Posted by: dylanemrys | January 17, 2008

Dark Night of the Soul

Have you had a time in your life when for several weeks or months everything fell down around you? Life was hell, nothing worked, perhaps everything you knew and trusted fell away?

Stan Grof calls it Spiritual Emergency. It is also referred to as Psychological Death. And in the Goddess tradition, “The Question.”

The Dark Night of the Soul was a treatise written in the 16th Century by a Carmelite priest and poet about his journey towards union with God. I didn’t know this until I looked it up for this blog post. Learning is a good thing!

Many traditions and faiths refer to this period, which can last up to several years. The idea is that eventually one would gain understandings, often spiritually, and find more connection, choices and vibrancy in life. Sort of like the phoenix rising from the ashes.

However, when one is in the middle of it, it can be difficult to recognize. It is a time of pain, loneliness, personal crisis, confusion, bewilderment, distrust, hopelessness and depth.

Recently events in my life culminated in a year fraught with tragedy following four years of struggle. From March through Nov/Dec of 2007 my family was in crisis, and I was in crisis internally. What I knew and trusted – both human and spiritual – I was now questioning. I felt I didn’t know anything and there was nothing I could lean on for comfort. I let go of almost everything I loved or that gave me peace, because there was nothing I believed in anymore.

What I knew to be true about Love, God, Life, Healing and Consciousness was called into question…I wondered if any of it ever mattered at all.

During this time I struggled with resentment towards people who loved me and needed me (with the exception of my daughter, who was the bright light that kept me going, and my clients who gave me a sense of purpose to get through). I struggled with money and having enough and I let my practice dwindle. I allowed myself to hibernate, sulk, sleep and eat whatever I wanted.

Last summer I met a community of people through the internet and allowed myself to become absorbed in that network. For the first time I was in a place where I could be ALL of me, with no “role” or expectations dictating my behavior or thoughts. No one to judge or question.

This community not only offered me new friends, but a new love: a man who so totally accepts and sees me, makes me laugh and is comforting in his ability to be present and unconditionally loving.

Wrapped up in that warm support, I began to re-make myself…to pull myself out of the ashes of the last five years. I reconsidered everything I “knew” before. I discovered my sense of humor, new ideas, new interests. Solid with my new friends, I reviewed old ones. Most of my friends have faded away or moved on. Those that I regret pushing away through neglect I have begun to make contact with again.

I found a job outside of my field that provides me with physical activity, mental stimulation, light-hearted banter and humor and hours that give me the day available for clients when I am ready to market myself again.

And after a few months of giving myself permission to just BE in that dark space, I am finding the sun on my face, a breeze at my back and motivation to emerge.

This blog is part of that re-emergence.

I am not all the way out yet. But I can feel the essence of Self shining in my heart, and trust that it is getting better…that I will find faith and my Truth again.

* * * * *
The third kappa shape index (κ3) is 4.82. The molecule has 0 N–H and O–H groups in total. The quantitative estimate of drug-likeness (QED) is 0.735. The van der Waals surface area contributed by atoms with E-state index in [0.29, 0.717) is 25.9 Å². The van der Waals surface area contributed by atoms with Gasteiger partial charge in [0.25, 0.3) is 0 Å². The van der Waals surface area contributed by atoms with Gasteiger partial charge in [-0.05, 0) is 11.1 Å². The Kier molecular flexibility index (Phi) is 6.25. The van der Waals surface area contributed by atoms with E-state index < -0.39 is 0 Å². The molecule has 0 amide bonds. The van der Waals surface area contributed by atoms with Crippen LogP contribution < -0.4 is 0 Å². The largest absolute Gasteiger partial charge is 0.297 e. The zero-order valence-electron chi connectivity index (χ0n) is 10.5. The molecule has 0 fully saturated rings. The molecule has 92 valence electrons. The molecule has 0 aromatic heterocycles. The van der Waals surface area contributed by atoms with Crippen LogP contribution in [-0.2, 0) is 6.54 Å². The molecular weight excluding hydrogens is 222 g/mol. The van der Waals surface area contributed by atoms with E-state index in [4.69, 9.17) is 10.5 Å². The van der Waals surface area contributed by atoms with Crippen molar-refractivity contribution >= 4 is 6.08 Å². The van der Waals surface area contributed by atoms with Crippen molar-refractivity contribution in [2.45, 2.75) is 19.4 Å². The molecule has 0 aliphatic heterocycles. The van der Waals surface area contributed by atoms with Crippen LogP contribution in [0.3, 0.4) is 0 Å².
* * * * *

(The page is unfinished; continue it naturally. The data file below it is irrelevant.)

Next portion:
How about you?

Have you ever felt like you were in a Spiritual Crisis or Psychological Death? Have you had a Dark Night of the Soul? What did you do? If you are through it, what helped you, or hindered that process?

Posted by: dylanemrys | January 14, 2008

Afraid to “be seen?”

I just read a post by Peter on his blog about Highly Sensitive People (HSP) and he raised the question of how many of his readers have issues with or anxiety about being seen…that is, doing things that get themselves noticed.

This is an issue for many people, whether or not they identify as an HSP. In the field of Prenatal and Perinatal Psychology, many individuals have found resolution and relief from this kind of anxiety by identifying and addressing woundings that occurred at the time their mother found out she was pregnant, and during birth.

Upon discovery of being pregnant, if a woman or the father has strong negative emotions, or if their is chronic stress (say, about finances with a baby on the way) it can easily transfer to the consciousness and into the cellular body of the growing fetus. The negative impact then imprints in the system of the individual, and belief systems are formed such as the belief “When I am noticed, bad things happen or people get upset.” Or “I am wrong/don’t belong, I’d rather hide than be seen and be wrong.”

Later, during birth, it is easier for a newborn to interpret difficulty in the birth process as reinforcement of the earlier experience as in, “See? I knew that when I get noticed/show up/get seen I get hurt!”

What we’ve seen when working with clients is that releasing the trauma and shock from the system helps to let go of the imprints and allows more room for different experiences.

I for one have become much more able to show up for myself and for others in many ways upon resolution of this issue.

What do you think?

What do you know about the circumstances in your family when your mother found out she was pregnant with you? Do you have trouble with the concept of “being seen?” Is it frightening for you to be noticed by others when blogging, giving presentations, speaking your mind or being vulnerable in relationships? If you could change it, would you?

Thanks Peter, for the great topic and idea (I am using your “talk back” format, I love it!)

Posted by: dylanemrys | January 13, 2008

Twins Separated At Birth…Married

An interesting, but incomplete article was released on BBC news about twins that were given up for adoption, but not told about the fact they were twins. They met as adults and felt an “inevitable attraction” and didn’t find out they were related until after they were married.

I find this very sad. I wonder how they found out, and I wonder if they knew they were adopted at all.